NGC 2903

It was time for me to move back across the other side of Leo, and onto my next target for the evening.  NGC 2903 can be found just in front of the head of Leo, the Lion.  At mag 9.6, this is a great alternative to hunt down, to the other galaxies around Leo.  It is a spiral galaxy, which apparently under very dark skies, shows some good structure in the arms of the spiral.  I easily found the galaxy, and could make out it's shape, although I was struggling to identify any true structure.
The location of NGC 2903, just at the head of Leo.  Credit: Stellarium 0.19.0

A potential target for imaging during this time of the year.  It's magnitude will mean a good couple of hours total exposure will be needed with my 80mm refractor to get anything close to the image above from Stellarium, but it is worthy of an attempt during a future AP session.  Credit: Stellarium 0.19.0
With the night moving on, and my eyes beginning to tire, it was time to swap out the 32mm panaview eyepiece, in favour of the 40mm.  This eyepiece is the largest on I have, and lets in the most amount of light.  Though the size means things can seem brighter, they also appear smaller because of the reduction in magnification.

M65 and M66

With a different eyepiece in the SBT, it was time to re-visit some familiar targets.  I moved over to the hind quarter of Leo, the home of the Leo Triplet.  These are a collection of galaxies, popular with imagers at this time of year.  Though they only show up as grey smudges of light, it's still nice to be able to revisit them.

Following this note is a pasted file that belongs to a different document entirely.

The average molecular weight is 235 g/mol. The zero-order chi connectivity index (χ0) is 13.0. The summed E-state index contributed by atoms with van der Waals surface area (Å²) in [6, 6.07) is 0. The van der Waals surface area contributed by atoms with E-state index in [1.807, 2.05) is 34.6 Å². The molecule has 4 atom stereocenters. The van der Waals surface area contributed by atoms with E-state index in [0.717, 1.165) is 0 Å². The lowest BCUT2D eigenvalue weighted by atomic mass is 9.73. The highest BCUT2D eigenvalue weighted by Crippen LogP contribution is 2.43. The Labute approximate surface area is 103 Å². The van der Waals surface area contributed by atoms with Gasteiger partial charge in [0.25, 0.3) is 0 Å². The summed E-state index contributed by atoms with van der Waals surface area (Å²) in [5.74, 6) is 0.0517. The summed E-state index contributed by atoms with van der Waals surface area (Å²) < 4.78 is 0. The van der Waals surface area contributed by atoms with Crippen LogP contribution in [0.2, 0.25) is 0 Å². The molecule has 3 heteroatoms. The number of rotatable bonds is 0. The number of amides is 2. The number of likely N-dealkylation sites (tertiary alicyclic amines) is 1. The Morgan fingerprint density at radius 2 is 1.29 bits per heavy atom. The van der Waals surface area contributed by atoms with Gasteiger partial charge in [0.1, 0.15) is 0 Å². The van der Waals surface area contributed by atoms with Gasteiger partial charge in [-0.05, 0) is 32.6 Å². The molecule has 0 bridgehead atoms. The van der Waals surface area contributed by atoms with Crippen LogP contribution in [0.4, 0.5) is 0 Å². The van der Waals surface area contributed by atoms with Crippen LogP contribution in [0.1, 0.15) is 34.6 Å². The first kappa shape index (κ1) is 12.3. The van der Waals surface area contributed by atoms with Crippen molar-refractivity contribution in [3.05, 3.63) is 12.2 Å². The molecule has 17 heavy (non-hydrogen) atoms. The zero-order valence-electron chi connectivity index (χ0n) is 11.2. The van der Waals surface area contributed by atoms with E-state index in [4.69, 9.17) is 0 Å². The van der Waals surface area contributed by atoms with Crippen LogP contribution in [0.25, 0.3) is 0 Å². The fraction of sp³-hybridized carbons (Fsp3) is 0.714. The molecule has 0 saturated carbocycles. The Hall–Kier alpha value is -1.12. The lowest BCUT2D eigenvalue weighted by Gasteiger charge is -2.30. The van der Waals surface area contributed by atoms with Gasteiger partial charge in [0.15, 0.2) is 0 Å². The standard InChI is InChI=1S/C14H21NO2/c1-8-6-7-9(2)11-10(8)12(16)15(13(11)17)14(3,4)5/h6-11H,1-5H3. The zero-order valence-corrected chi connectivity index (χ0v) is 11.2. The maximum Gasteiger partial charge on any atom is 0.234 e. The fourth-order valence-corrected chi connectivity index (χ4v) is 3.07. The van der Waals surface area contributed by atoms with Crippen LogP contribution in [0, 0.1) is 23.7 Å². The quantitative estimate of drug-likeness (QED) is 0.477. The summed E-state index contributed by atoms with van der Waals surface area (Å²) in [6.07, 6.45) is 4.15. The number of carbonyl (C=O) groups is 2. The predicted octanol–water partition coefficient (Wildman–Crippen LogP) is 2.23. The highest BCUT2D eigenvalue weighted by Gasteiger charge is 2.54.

Leaving the galaxies alone for the evening, the constellation of Hercules was just coming into view, past a tree on the side of the garden.  Hercules is home to some of the best examples of clusters in the northern hemisphere sky.  It's a really common target for observers to show to people new to astronomy, and it's easy to see why.  The cluster is large and bright, although on the night, I was struggling to resolve individual stars in the cluster.  That might have been due to the atmospheric conditions, or just tired eyes.  Nevertheless, it was nice to be able to try to identify the extent of the cluster.  


Staying in Hercules, and the last target for the evening, M92 is another cluster, which is often missed out.  If M13 is the default, go to cluster for new observers, M92 is the hidden gem.  Although hidden is perhaps a bit poor as a description.  Though not quite as large as it's near neighbour, M92 is every bit deserved of some eyepiece time.
On the night, the cluster seemed to have less bright stars throughout, appearing a little more uniformed in brightness, than M13.  It would be an interesting challenge to photograph these two clusters, but the focus would have to be absolutely spot on to do the image any justice.

It had not long gone midnight, and it was time to start packing up.  Tired eyes made trying to pick out targets an increasing challenge.  My initial objective had been achieved.  Simply to set up in the back garden of our new house, and see what it had to offer.  It hasn't disappointed whatsoever.  Very little local light to worry about, means that there is no more waiting for optimum night vision to return after getting distracted by lights coming on and off.  After what has seemed to be a long time, it has been great to get back out, and use the SBT again.  Visual observing is astronomy in it's purest form, and is never something to take for granted.  I can't wait to do it again.
Thanks for reading.